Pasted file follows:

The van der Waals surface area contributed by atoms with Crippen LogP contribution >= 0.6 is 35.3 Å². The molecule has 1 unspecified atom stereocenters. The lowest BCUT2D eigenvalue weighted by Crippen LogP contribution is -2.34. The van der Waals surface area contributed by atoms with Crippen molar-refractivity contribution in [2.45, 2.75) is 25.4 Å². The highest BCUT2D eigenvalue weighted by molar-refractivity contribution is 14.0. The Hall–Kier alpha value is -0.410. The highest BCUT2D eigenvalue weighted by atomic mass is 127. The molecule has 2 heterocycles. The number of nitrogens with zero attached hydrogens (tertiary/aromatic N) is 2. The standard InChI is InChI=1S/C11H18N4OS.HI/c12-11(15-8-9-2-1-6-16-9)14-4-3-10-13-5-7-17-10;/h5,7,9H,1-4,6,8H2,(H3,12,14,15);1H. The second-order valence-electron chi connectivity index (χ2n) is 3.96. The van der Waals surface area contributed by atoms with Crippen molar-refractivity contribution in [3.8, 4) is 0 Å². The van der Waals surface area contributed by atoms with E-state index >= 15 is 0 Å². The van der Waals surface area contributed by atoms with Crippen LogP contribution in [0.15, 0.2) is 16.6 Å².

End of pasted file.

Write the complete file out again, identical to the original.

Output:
The van der Waals surface area contributed by atoms with Crippen LogP contribution >= 0.6 is 35.3 Å². The molecule has 1 unspecified atom stereocenters. The lowest BCUT2D eigenvalue weighted by Crippen LogP contribution is -2.34. The van der Waals surface area contributed by atoms with Crippen molar-refractivity contribution in [2.45, 2.75) is 25.4 Å². The highest BCUT2D eigenvalue weighted by molar-refractivity contribution is 14.0. The Hall–Kier alpha value is -0.410. The highest BCUT2D eigenvalue weighted by atomic mass is 127. The molecule has 2 heterocycles. The number of nitrogens with zero attached hydrogens (tertiary/aromatic N) is 2. The standard InChI is InChI=1S/C11H18N4OS.HI/c12-11(15-8-9-2-1-6-16-9)14-4-3-10-13-5-7-17-10;/h5,7,9H,1-4,6,8H2,(H3,12,14,15);1H. The second-order valence-electron chi connectivity index (χ2n) is 3.96. The van der Waals surface area contributed by atoms with Crippen molar-refractivity contribution in [3.8, 4) is 0 Å². The van der Waals surface area contributed by atoms with E-state index >= 15 is 0 Å². The van der Waals surface area contributed by atoms with Crippen LogP contribution in [0.15, 0.2) is 16.6 Å².